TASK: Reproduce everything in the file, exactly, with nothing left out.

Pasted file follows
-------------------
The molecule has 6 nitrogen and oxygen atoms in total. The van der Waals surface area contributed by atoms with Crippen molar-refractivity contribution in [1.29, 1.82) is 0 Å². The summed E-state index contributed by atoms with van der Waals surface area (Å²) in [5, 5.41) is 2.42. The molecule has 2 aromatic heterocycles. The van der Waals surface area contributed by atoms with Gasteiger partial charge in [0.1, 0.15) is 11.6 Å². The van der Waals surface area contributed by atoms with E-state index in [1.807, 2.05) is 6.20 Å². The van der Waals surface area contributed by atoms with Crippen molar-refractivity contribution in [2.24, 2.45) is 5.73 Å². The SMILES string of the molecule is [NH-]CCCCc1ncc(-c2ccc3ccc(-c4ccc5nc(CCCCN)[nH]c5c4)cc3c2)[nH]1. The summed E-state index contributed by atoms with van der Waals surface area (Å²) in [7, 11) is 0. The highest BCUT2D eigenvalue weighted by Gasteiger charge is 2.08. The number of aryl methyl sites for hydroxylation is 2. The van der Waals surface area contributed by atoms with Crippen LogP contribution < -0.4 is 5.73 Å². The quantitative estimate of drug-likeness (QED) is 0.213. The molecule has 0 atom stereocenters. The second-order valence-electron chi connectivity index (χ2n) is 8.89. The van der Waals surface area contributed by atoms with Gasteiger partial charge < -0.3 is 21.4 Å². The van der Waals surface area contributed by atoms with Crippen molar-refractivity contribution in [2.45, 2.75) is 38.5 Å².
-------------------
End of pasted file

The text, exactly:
The molecule has 6 nitrogen and oxygen atoms in total. The van der Waals surface area contributed by atoms with Crippen molar-refractivity contribution in [1.29, 1.82) is 0 Å². The summed E-state index contributed by atoms with van der Waals surface area (Å²) in [5, 5.41) is 2.42. The molecule has 2 aromatic heterocycles. The van der Waals surface area contributed by atoms with Gasteiger partial charge in [0.1, 0.15) is 11.6 Å². The van der Waals surface area contributed by atoms with E-state index in [1.807, 2.05) is 6.20 Å². The van der Waals surface area contributed by atoms with Crippen molar-refractivity contribution in [2.24, 2.45) is 5.73 Å². The SMILES string of the molecule is [NH-]CCCCc1ncc(-c2ccc3ccc(-c4ccc5nc(CCCCN)[nH]c5c4)cc3c2)[nH]1. The summed E-state index contributed by atoms with van der Waals surface area (Å²) in [7, 11) is 0. The highest BCUT2D eigenvalue weighted by Gasteiger charge is 2.08. The number of aryl methyl sites for hydroxylation is 2. The van der Waals surface area contributed by atoms with Crippen LogP contribution < -0.4 is 5.73 Å². The quantitative estimate of drug-likeness (QED) is 0.213. The molecule has 0 atom stereocenters. The second-order valence-electron chi connectivity index (χ2n) is 8.89. The van der Waals surface area contributed by atoms with Gasteiger partial charge < -0.3 is 21.4 Å². The van der Waals surface area contributed by atoms with Crippen molar-refractivity contribution in [2.45, 2.75) is 38.5 Å².